NewsForge: The EFF recently filed a brief in the Dmitry Sklyarov/Russian eBook case asking the court to declare the DMCA unconstitutional. During the Felten presentation last August I asked EFF legal director Cindy Cohn something like, "Why not throw the whole thing out?" and she said something to the effect of, "We're not there yet." Is the EFF now advocating that the whole DMCA be scrapped, or just its anti-circumvention provisions? If it's the whole thing, why the change in focus?

Robin Gross: EFF believes the DMCA's anti-circumvention provisions must be declared unconstitutional or else substantially reformed.

NewsForge: 2600 magazine filed for a rehearing in its case in January, and Eric Corley recently promised to keep fighting. What's the status of the case right now?

Robin Gross: We are waiting for a decision from the 2nd Circuit Court of Appeals -- no word yet.

NewsForge: Are there broader implications for news Web sites or personal Web sites that have linked to DeCSS or other potentially prohibited code? Do you think the
motion picture industry would ever come after anyone besides 2660.com?

Robin Gross: Under the court's decision in the 2600 Magazine case, anyone who links to DeCSS intending to distribute it can be banned by the statute. Any link
can be construed as intent to disseminate the code -- since that's what a
link really is -- information that tells you where you can find a particular
piece of information. Other journalists who want to provide links to the
software in question, can be found to violate this law. Its breadth is
extremely expansive.

NewsForge: What legal advice would you give to a Web site that has linked to the DeCSS code? (I know of no such sites, of course.)

Robin Gross: Watch out for the threat letter from the MPAA!

NewsForge: What's the status of the Jon Johansen case? How is the EFF involved in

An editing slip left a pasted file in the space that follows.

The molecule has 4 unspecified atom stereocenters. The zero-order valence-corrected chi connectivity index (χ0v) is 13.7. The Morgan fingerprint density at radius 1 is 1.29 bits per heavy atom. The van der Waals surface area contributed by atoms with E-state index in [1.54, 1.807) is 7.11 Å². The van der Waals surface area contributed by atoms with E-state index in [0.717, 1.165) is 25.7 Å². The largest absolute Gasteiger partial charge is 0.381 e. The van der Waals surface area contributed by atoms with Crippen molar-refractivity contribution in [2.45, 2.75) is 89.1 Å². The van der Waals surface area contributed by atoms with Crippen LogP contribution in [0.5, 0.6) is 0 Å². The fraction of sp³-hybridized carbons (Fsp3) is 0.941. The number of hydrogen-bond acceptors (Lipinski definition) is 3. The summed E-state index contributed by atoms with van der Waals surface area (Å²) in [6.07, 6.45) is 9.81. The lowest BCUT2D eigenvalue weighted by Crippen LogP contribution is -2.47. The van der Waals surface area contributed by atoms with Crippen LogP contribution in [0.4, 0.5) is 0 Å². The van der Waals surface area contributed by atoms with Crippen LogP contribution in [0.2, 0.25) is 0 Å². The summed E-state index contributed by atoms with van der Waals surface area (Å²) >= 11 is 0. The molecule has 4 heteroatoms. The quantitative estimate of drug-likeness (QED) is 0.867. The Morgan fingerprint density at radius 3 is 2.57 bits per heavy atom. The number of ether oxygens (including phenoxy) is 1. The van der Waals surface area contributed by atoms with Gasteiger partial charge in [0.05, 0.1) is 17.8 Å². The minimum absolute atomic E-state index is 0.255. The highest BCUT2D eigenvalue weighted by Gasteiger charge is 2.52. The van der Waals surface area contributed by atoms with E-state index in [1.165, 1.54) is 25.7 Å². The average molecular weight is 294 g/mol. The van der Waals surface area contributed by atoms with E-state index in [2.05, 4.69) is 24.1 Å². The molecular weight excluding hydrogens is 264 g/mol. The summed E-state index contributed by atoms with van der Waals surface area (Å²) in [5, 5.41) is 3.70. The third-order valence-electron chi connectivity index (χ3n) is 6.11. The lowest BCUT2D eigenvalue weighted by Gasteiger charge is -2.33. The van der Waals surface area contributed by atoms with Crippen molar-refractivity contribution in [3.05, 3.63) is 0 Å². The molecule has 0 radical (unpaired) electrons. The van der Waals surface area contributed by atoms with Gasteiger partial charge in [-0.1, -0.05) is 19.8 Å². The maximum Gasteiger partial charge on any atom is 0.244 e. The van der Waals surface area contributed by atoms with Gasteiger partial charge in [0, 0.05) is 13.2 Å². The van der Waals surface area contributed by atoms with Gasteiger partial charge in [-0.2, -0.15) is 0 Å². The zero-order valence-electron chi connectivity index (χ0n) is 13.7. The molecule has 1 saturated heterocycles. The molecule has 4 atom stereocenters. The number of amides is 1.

that case?

Robin Gross: Jon's trial has been set for June 3rd and is expected to last six days before a three-judge panel of the Oslo City Court. EFF does not represent Jon, but we
have been advising his attorneys and have started a fund to help him pay
for his legal defense.

NewsForge: Why do you think did the Norwegian government is only now prosecuting Johansen for creating DeCSS in 1999?

Robin Gross: It could be because we had a victory in the California DeCSS case in November that ruled folks had a First Amendment right to publish information that they obtain in the public domain and simply want to republish on their site. Perhaps this is the MPAA's response -- to apply more pressure on Norway to criminally charge him.

NewsForge: Another subject shift: What's going on with UCITA? Is it dead, other than in
the states that already passed it (I happen to live in one of those), or is it likely to keep on coming back?

Robin Gross: UCITA has been passed in only two states -- Virginia and Maryland. Three other states have passed anti-UCITA legislation, so it's a race throughout the country.

NewsForge: What's the EFF's stance/involvement on UCITA?

Robin Gross: EFF opposes UCITA because while it claims to merely apply traditional contract law in a digital environment, it *actually* dramatically expands
the copyright industry's ability to control how information can be used. In addition to being allowed to disclaim warranties and prevent the public from being able to criticize or reverse engineer works.